At Home With Denise & Bertrand Hug
Posted May 1, 2014
It is no surprise that the kitchen is the heart of Denise and Bertrand Hug’s new home. Proprietors of Rancho Santa Fe’s Mille Fleurs and Bertrand’s at Mister A’s in Bankers Hill, the Hugs are well known for fine food and wine. However, when they dine at home, it is not about haute cuisine nor Michelin stars.
“I like simple, country stuff,” says Bertrand, whose roots are in rural southwest France. “I like chopping, dicing, and braising.”
“…with a little glass of red wine,” adds Denise.
“…or two,” he says, with a hearty laugh.
The Hugs needed more room to entertain, so they moved recently from their longtime home in Rancho Santa Fe’s Covenant to Fairbanks Ranch. Bertrand wanted to surprise Denise, so he began looking at houses with local real estate agent William (Billy) Talbott. Although the single-level home was “dated and dark,” Bertrand immediately saw the possibilities. Denise quickly agreed. “What I liked so much was the view,” she says. “The view says it all.”
Most of the rooms in the house overlook a lush park with grassy pastures and riding arenas, and trails that meander through Fairbanks Ranch. But, inexplicably, a wall blocked vistas from the master suite. Builder Jim Sylvester and his son Spencer, who served as the project manager, knocked down the wall, replacing it with windows and French doors to frame the sweeping view.
The Hugs also made major changes in the all-important kitchen, enlarging the space and opening it up to the adjoining dining room and family room. They painted the walls lemon yellow, expanded the island, and installed light-colored marble counters. Architect Bill Hayer brightened the room even more by adding a skylight so that the sun’s rays spill into the room. The Hugs recreated the hand-painted Portuguese tile in their Rancho Santa Fe restaurant, a flower pattern from which Mille Fleurs takes its name.
On the bar, there are housewarming gifts from friends, including a goose painted by Sharon Ladeki, wife of restaurateur Sami Ladeki, and a portly butler holding a tray from Connie and Bill McNally of Rancho Santa Fe’s McNally Company Antiques.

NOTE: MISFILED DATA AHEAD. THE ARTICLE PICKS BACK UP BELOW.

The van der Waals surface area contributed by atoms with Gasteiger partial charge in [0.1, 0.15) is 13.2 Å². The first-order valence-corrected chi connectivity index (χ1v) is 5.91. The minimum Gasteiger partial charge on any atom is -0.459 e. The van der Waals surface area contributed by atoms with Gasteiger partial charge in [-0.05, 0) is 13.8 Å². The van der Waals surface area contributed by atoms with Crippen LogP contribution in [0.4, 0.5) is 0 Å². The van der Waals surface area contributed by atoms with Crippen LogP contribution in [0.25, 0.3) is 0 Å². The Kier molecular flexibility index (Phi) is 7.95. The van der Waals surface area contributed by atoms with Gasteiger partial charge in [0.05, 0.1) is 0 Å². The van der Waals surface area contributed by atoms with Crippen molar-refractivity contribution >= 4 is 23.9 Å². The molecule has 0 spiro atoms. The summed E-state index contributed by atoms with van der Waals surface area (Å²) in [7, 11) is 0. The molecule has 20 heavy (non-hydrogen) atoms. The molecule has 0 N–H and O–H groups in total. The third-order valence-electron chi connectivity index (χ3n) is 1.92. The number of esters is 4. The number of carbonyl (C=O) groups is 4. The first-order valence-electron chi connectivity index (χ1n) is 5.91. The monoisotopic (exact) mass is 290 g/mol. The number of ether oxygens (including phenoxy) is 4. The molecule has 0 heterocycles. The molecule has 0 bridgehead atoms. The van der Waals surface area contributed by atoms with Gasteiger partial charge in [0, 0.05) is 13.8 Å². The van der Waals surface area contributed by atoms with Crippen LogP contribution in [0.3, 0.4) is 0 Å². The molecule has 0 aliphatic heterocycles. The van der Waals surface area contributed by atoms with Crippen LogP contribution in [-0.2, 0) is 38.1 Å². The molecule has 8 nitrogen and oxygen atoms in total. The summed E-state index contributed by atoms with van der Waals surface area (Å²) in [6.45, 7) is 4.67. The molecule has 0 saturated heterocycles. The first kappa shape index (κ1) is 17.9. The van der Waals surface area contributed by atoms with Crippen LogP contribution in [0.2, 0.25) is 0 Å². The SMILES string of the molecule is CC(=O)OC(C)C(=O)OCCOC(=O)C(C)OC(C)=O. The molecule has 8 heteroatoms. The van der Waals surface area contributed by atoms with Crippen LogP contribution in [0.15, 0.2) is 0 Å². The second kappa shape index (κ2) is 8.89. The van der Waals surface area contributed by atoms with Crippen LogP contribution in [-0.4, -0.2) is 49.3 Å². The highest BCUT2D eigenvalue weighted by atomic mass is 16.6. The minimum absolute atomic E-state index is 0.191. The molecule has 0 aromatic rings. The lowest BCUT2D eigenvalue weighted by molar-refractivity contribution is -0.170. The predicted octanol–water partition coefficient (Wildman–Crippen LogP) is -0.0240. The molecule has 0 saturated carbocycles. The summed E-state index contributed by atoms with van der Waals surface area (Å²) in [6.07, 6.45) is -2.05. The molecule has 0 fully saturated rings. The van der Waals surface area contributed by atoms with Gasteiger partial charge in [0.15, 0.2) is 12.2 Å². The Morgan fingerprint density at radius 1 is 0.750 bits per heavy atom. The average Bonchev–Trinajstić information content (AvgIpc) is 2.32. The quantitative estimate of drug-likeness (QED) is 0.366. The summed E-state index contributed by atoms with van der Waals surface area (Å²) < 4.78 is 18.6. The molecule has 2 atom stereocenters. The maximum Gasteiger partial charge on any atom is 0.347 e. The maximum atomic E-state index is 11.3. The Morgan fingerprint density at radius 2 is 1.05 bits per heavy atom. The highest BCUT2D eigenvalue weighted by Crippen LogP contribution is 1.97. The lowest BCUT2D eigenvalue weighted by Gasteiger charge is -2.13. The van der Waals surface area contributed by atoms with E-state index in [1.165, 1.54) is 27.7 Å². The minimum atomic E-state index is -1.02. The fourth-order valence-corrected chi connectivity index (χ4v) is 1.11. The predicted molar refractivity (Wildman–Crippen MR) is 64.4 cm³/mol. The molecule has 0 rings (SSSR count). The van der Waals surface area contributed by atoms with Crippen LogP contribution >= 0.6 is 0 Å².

Connie gave the home its rustic yet refined French Provincial look, adding gleaming wood tables, cabinets and chairs from the 18th and 19th centuries, carved wood sconces, and other touches, bought from estate sales and the McNally Company’s extensive collection of antiques.
The Hugs “aren’t afraid of color,” says Connie, something of an understatement, given that walls in the home are splashed with sunny, saturated shades of pumpkin, lime green, and yellow, then glazed by Olde World Artisans. The elegant living room mixes periods with panache: a contemporary bronze-and-glass coffee table complements a cashmere sofa by Michael Taylor and 19th century French bergere chairs. In the family room, Olde World Artisans lightened the dark mahogany paneling and white oak floors replaced the carpet. Sophie and Henry, the couple’s two dogs, both adopted from shelters, like to curl up on the large sofa that Connie reupholstered.
Accents from France include an inlaid wood cabinet in the foyer from Bertrand’s great grandfather, a woodworker, and books and 100-year-old plates from his mother, a teacher who taught Bertrand and other pupils in a one-room schoolhouse in their small French village. Family friend Spencer Douglas gave Bertrand a French flag from the 1920s along with a statue of Napoleon. The Hugs also have a collection of vintage posters from Henri de Toulouse-Lautrec and oils from Guy Buffet, the artist known for his whimsical paintings of chefs and waiters.
Scattered throughout the house are photographs of some of Mille Fleurs’ famous visitors and friends: President and Mrs. Gerald Ford, Richard Nixon, George W. Bush, Jack Nicholson and Dick Enberg, Jenny and the late Sid Craig, Dean and Alex Spanos.
There are also photographs of Julien, the Hugs’ only son, who died three years ago after suffering from severe depression. During that dark time, the Hugs remember, with gratitude, how their friends rallied around them, brought them food, and offered solace. “They were there for us,” Bertrand recalls. “They took care of everything. It was unbelievable.”
While it was hard to leave their former home, so filled with memories, the Hugs, who recently celebrated their 40th wedding anniversary, are trying to move on. Sitting at the kitchen table in their bright, cheerful home, with light streaming through the windows, there is a feeling of optimism. “I think, maybe, the change was good for us,” says Denise.
“Is this a new chapter in your life?” they are asked.
“A different chapter,” Denise replies.
“We’ve turned the page,” adds Bertrand. “We’ve turned the page.” Andrea Naversen